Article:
Battle Cry for History: The First 125 Years of the Oklahoma Historical Society
By Bob L. Blackburn*
It began on Saturday morning, May 27, 1893, in Kingfisher, Oklahoma Territory—an appropriate time in an appropriate place. The town, founded only minutes after the Land Run of 1889, still had the rough edges of its frontier birth, with wood framed buildings filling most of the lots on one block of Main Street and a scattering of homes that created an image town boosters called promise.
Off to the west was the old Cheyenne and Arapaho reservation, opened to non-Indian settlement only the previous year. To the south, beyond the Canadian, was the Chickasaw Nation, where an ancient Indian culture was fighting a losing battle against intruders, allotment, and assault on tribal sovereignty. To the east, on either side of the Santa Fe tracks and a few frontier boomtowns were several thousand farm families scratching a living from their 160-acre homesteads. To the north was the Cherokee Outlet, a vast ranch land soon to be opened by the largest of the land runs.
On the streets of Kingfisher that Saturday morning, nineteen members of the Territorial Press Association walked toward the courthouse where they were to conduct their third annual business meeting. Inside, the editors discussed legal rates, trade territories, and an excursion to the Chicago World’s Fair. Then their attention turned to William P. Campbell, editor of the Kingfisher newspaper. Campbell referred to a successful program to save newspapers in Kansas and asked his fellow editors to sponsor a similar historical society to collect and preserve newspapers as they were being published in the young territory. After all, they were living in historic times, and who better to document and preserve the story than newspapermen. The assembled editors agreed. With a show of hands, they began the first 125 years of the Oklahoma Historical Society.1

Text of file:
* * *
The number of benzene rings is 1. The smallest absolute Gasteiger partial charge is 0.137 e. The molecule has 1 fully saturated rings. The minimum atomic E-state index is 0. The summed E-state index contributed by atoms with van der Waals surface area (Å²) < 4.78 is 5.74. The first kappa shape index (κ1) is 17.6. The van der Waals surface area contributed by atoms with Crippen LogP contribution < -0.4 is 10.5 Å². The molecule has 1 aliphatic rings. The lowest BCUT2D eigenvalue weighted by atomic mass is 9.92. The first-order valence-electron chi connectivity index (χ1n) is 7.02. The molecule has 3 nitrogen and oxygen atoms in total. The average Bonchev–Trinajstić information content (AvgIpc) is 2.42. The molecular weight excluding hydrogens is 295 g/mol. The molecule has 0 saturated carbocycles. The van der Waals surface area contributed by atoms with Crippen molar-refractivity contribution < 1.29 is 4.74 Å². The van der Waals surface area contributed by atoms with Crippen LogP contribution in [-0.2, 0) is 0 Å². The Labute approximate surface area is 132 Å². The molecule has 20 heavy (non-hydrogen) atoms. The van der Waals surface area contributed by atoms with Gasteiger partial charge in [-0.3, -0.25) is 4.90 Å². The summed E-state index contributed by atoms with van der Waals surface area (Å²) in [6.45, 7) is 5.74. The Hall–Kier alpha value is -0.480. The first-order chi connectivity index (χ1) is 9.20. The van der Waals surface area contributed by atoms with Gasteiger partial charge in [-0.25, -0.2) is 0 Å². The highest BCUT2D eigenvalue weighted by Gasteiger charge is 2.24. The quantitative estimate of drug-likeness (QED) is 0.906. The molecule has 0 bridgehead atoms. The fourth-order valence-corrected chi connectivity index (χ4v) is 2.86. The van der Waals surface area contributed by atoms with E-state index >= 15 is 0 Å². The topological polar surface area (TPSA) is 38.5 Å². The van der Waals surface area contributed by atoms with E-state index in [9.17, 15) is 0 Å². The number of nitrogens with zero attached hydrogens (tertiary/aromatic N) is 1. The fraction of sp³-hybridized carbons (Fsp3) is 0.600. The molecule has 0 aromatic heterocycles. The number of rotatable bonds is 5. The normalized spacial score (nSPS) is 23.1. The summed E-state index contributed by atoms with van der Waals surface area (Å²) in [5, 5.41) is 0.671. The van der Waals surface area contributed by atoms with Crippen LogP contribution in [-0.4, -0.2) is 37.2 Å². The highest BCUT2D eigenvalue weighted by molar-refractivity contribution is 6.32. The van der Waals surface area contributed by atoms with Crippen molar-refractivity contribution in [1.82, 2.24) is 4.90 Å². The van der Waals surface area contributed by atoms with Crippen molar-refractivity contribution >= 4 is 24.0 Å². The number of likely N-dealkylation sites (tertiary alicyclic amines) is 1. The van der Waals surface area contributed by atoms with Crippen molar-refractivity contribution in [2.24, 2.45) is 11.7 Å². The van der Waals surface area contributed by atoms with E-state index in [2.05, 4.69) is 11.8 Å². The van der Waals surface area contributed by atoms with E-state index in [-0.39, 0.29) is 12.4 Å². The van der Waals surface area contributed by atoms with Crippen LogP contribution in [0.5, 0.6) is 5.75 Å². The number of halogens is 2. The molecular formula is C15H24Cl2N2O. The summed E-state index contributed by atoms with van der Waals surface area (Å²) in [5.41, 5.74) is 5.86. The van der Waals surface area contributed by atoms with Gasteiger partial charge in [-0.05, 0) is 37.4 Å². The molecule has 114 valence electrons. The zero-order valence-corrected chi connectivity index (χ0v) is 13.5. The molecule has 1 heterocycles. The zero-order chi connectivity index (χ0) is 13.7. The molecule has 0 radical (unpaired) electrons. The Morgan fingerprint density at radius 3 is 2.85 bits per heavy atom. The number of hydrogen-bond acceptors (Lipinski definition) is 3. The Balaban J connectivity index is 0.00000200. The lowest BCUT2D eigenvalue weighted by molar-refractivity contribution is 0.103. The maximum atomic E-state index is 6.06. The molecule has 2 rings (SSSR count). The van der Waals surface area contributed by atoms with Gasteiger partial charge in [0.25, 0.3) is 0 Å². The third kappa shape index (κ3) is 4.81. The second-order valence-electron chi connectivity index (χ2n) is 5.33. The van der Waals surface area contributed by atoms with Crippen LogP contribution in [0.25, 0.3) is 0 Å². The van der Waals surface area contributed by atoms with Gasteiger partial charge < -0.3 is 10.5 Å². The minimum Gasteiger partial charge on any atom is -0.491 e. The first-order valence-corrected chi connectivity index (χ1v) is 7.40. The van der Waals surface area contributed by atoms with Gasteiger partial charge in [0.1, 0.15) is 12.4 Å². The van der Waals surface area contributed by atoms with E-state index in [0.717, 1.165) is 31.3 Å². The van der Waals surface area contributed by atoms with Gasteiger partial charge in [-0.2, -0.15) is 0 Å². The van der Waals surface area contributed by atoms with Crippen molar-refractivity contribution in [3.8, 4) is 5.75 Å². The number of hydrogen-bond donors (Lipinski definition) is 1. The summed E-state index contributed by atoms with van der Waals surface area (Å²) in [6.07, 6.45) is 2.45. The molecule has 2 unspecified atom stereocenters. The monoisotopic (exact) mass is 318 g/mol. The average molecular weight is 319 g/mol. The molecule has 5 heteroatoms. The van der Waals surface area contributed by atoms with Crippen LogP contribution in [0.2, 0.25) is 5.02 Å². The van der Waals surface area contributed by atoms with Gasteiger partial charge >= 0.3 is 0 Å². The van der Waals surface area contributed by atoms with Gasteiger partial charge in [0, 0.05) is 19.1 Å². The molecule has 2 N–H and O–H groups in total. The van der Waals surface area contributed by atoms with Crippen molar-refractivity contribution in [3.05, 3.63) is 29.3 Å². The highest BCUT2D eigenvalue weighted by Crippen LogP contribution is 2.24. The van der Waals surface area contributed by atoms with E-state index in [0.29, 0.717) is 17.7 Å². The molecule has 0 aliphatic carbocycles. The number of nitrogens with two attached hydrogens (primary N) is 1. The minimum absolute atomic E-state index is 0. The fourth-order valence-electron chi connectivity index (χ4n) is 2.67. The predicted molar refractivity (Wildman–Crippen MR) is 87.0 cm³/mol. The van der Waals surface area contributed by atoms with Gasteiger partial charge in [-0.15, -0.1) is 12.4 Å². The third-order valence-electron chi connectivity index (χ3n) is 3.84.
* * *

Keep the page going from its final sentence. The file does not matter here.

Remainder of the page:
Little did the editors realize that 125 years later their offspring would be a statewide educational institution with a budget of $21.7 million, 150 employees, the Oklahoma History Center, staffed historic sites and museums scattered across the state, and nationally recognized research, publication, and preservation programs. That century and a quarter of growth was slow at times, explosive at others, but it was much more consistent, much more organic than most people realize. From roots planted in 1893, the society would grow at a pace dictated by challenges, opportunities, and the battle cry of “preserving and perpetuating the history of Oklahoma and its people.”
In 1893 the battle cry was more like a whisper. The society had no bylaws, no operating budget, and no staff. There was, however, William P. Campbell, “Historical Custodian.” Although he received no salary or office, Campbell quickly issued a call for donations and stated his objectives—“the collection of newspapers, books and periodicals, productions of art, science and literature, matters of historic interest, etc.” Within four months, using his fellow editors and their newspapers as a marketing arm, Campbell accepted into the collections complete sets of nine daily and forty-seven weekly newspapers, several books, and contemporary documents such as the “Reports of Oklahoma Territorial Governor, 1891–1893,” “Common School Laws of Oklahoma, 1893,” and “Township Laws, 1893.”2
The efforts of Campbell and the press association earned the support of territorial governor William C. Renfrow, who, in his address to the legislature in 1895, forcefully if not eloquently said, “The importance of collecting and preserving inviolate this great source from which the future history of Oklahoma may be read and written, is a subject which ought to demand the attention of the legislature to secure the permanency of such a bureau.” One month later, when the press association attempted to capitalize on that support, they found they already had a partner, the University of Oklahoma.3